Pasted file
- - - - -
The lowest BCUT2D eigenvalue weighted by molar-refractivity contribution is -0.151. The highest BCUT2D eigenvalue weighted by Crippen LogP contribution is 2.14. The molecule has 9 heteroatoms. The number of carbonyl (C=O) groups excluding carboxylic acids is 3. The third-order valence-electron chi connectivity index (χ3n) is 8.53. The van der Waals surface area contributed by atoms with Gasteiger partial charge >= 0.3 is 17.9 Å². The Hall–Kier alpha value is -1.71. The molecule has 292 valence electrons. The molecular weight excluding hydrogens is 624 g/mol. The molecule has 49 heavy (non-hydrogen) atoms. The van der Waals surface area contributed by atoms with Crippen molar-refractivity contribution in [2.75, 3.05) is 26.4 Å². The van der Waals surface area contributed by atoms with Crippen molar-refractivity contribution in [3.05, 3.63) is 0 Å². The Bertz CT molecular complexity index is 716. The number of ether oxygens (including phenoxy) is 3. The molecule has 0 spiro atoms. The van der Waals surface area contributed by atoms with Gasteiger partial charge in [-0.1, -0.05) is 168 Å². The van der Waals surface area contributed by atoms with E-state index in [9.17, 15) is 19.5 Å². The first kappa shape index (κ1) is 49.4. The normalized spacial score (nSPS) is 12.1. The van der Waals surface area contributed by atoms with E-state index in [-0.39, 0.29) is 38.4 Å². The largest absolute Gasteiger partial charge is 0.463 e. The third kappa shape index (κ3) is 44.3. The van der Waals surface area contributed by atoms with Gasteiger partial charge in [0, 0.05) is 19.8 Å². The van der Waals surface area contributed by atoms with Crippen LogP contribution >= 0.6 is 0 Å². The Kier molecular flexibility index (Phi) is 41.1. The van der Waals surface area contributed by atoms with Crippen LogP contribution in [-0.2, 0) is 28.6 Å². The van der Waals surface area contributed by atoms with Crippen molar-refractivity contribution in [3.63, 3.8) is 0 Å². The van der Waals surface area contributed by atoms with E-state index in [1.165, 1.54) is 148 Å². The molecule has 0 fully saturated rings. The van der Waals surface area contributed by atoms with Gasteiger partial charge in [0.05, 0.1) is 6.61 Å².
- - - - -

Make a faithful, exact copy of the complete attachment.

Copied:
The lowest BCUT2D eigenvalue weighted by molar-refractivity contribution is -0.151. The highest BCUT2D eigenvalue weighted by Crippen LogP contribution is 2.14. The molecule has 9 heteroatoms. The number of carbonyl (C=O) groups excluding carboxylic acids is 3. The third-order valence-electron chi connectivity index (χ3n) is 8.53. The van der Waals surface area contributed by atoms with Gasteiger partial charge >= 0.3 is 17.9 Å². The Hall–Kier alpha value is -1.71. The molecule has 292 valence electrons. The molecular weight excluding hydrogens is 624 g/mol. The molecule has 49 heavy (non-hydrogen) atoms. The van der Waals surface area contributed by atoms with Crippen molar-refractivity contribution in [2.75, 3.05) is 26.4 Å². The van der Waals surface area contributed by atoms with Crippen molar-refractivity contribution in [3.05, 3.63) is 0 Å². The Bertz CT molecular complexity index is 716. The number of ether oxygens (including phenoxy) is 3. The molecule has 0 spiro atoms. The van der Waals surface area contributed by atoms with Gasteiger partial charge in [-0.1, -0.05) is 168 Å². The van der Waals surface area contributed by atoms with E-state index in [9.17, 15) is 19.5 Å². The first kappa shape index (κ1) is 49.4. The normalized spacial score (nSPS) is 12.1. The van der Waals surface area contributed by atoms with E-state index in [-0.39, 0.29) is 38.4 Å². The largest absolute Gasteiger partial charge is 0.463 e. The third kappa shape index (κ3) is 44.3. The van der Waals surface area contributed by atoms with Gasteiger partial charge in [0, 0.05) is 19.8 Å². The van der Waals surface area contributed by atoms with Crippen LogP contribution >= 0.6 is 0 Å². The Kier molecular flexibility index (Phi) is 41.1. The van der Waals surface area contributed by atoms with Crippen LogP contribution in [-0.2, 0) is 28.6 Å². The van der Waals surface area contributed by atoms with Crippen molar-refractivity contribution in [3.63, 3.8) is 0 Å². The van der Waals surface area contributed by atoms with E-state index in [1.165, 1.54) is 148 Å². The molecule has 0 fully saturated rings. The van der Waals surface area contributed by atoms with Gasteiger partial charge in [0.05, 0.1) is 6.61 Å².